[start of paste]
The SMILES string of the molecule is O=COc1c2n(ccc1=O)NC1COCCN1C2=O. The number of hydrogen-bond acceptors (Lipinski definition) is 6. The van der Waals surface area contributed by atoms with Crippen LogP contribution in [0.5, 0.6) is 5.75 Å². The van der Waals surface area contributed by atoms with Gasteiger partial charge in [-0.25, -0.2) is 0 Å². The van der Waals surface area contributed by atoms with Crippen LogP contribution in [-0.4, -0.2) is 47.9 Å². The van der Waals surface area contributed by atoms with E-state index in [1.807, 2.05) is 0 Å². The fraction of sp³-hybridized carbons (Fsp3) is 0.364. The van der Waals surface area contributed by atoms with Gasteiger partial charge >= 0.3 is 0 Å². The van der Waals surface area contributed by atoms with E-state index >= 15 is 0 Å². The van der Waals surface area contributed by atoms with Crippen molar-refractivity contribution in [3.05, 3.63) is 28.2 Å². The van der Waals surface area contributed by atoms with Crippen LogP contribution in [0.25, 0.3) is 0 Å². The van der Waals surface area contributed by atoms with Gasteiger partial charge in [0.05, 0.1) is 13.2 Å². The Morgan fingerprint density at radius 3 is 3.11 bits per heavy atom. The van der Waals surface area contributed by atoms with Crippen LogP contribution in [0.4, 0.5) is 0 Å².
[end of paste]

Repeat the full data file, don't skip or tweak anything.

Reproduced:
The SMILES string of the molecule is O=COc1c2n(ccc1=O)NC1COCCN1C2=O. The number of hydrogen-bond acceptors (Lipinski definition) is 6. The van der Waals surface area contributed by atoms with Crippen LogP contribution in [0.5, 0.6) is 5.75 Å². The van der Waals surface area contributed by atoms with Gasteiger partial charge in [-0.25, -0.2) is 0 Å². The van der Waals surface area contributed by atoms with Crippen LogP contribution in [-0.4, -0.2) is 47.9 Å². The van der Waals surface area contributed by atoms with E-state index in [1.807, 2.05) is 0 Å². The fraction of sp³-hybridized carbons (Fsp3) is 0.364. The van der Waals surface area contributed by atoms with Gasteiger partial charge >= 0.3 is 0 Å². The van der Waals surface area contributed by atoms with E-state index >= 15 is 0 Å². The van der Waals surface area contributed by atoms with Crippen molar-refractivity contribution in [3.05, 3.63) is 28.2 Å². The van der Waals surface area contributed by atoms with Crippen LogP contribution in [0.25, 0.3) is 0 Å². The van der Waals surface area contributed by atoms with Gasteiger partial charge in [0.05, 0.1) is 13.2 Å². The Morgan fingerprint density at radius 3 is 3.11 bits per heavy atom. The van der Waals surface area contributed by atoms with Crippen LogP contribution in [0.4, 0.5) is 0 Å².